This is the time of year when it’s a good idea to give perennials a bit of a taming!
The Chelsea chop (so called because it is usually carried out at the end of May, coinciding with the RHS Chelsea Flower Show) is a pruning method by which you limit the size and control the flowering season of many herbaceous plants.
Perennials are romping away and its tempting to leave all that new lush growth looking so good right now…………however later in the season all that same growth will be heavy with blooms and then flop unattractively or flower sparsely in tall leggy towers.
So by trimming one third to a half off now you will make much stockier plants, they will flower slightly later but ultimately with twice as many blooms and will need less staking.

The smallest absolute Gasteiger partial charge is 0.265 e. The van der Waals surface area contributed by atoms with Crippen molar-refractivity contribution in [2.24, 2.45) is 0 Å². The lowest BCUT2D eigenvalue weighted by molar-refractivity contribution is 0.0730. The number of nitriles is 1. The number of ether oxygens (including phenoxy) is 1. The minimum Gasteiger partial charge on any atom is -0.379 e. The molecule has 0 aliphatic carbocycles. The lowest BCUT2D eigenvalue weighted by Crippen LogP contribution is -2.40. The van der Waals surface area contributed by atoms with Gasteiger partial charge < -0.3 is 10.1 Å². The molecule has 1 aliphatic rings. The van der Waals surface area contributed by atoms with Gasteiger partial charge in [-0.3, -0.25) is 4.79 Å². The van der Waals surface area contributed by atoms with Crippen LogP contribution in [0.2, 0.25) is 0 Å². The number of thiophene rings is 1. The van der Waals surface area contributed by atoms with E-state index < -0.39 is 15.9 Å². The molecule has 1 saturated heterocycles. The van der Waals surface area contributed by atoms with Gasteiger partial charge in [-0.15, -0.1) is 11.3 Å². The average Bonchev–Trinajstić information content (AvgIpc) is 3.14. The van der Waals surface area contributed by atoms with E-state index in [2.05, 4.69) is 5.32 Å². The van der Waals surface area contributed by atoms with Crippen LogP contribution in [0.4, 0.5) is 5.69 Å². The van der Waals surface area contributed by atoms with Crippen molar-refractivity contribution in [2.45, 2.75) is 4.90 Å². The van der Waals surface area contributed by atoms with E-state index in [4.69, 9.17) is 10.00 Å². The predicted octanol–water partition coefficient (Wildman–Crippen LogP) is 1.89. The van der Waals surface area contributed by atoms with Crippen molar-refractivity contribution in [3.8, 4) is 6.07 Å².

How it works
Removal of the top shoots (apical buds) enables the sideshoots (axially or lateral buds) to branch out.
The top shoots would normally inhibit the sideshoots by producing hormones in a process called apical dominance causing the plant to just grow skywards.
Using this method, along with regular feeding and watering, ensures beds and borders look tidy throughout summer.
To carry out the Chelsea chop:
- Clumps of perennials can literally be chopped back by one third to a half using shears or secateurs. This will delay the flowering until later in the summer and keep plants shorter and more compact
- If you have several clumps of one plant, try cutting back a few, but leaving others. This will prolong the overall flowering time
- Another method is to cut half the stems back at the front of the clump which will extend the season of flowering rather than delay it
Here is my Sedum chopped! I have used the pruning’s to make more plants so nothing is wasted!
I will post more pictures as it shoots.